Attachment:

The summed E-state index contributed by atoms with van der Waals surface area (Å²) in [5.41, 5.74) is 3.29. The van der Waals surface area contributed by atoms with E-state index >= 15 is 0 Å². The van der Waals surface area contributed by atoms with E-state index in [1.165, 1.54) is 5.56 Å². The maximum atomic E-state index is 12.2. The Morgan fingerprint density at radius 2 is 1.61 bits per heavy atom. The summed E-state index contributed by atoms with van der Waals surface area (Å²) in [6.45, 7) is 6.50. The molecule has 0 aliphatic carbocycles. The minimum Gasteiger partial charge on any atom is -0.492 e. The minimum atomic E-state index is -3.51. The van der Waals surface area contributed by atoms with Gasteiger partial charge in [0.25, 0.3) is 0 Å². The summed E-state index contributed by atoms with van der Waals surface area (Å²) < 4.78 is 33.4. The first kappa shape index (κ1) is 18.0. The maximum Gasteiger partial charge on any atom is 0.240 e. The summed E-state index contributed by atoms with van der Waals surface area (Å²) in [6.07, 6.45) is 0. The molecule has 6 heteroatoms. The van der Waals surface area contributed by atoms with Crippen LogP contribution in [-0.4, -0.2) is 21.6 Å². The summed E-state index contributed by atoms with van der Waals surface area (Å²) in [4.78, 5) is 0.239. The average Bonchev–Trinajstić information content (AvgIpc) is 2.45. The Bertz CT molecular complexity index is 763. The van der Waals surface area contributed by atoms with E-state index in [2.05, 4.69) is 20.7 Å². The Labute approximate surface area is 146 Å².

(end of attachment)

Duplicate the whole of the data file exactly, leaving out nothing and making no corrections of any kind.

The summed E-state index contributed by atoms with van der Waals surface area (Å²) in [5.41, 5.74) is 3.29. The van der Waals surface area contributed by atoms with E-state index >= 15 is 0 Å². The van der Waals surface area contributed by atoms with E-state index in [1.165, 1.54) is 5.56 Å². The maximum atomic E-state index is 12.2. The Morgan fingerprint density at radius 2 is 1.61 bits per heavy atom. The summed E-state index contributed by atoms with van der Waals surface area (Å²) in [6.45, 7) is 6.50. The molecule has 0 aliphatic carbocycles. The minimum Gasteiger partial charge on any atom is -0.492 e. The minimum atomic E-state index is -3.51. The van der Waals surface area contributed by atoms with Gasteiger partial charge in [0.25, 0.3) is 0 Å². The summed E-state index contributed by atoms with van der Waals surface area (Å²) < 4.78 is 33.4. The first kappa shape index (κ1) is 18.0. The maximum Gasteiger partial charge on any atom is 0.240 e. The summed E-state index contributed by atoms with van der Waals surface area (Å²) in [6.07, 6.45) is 0. The molecule has 6 heteroatoms. The van der Waals surface area contributed by atoms with Crippen LogP contribution in [-0.4, -0.2) is 21.6 Å². The summed E-state index contributed by atoms with van der Waals surface area (Å²) in [4.78, 5) is 0.239. The average Bonchev–Trinajstić information content (AvgIpc) is 2.45. The Bertz CT molecular complexity index is 763. The van der Waals surface area contributed by atoms with E-state index in [2.05, 4.69) is 20.7 Å². The Labute approximate surface area is 146 Å².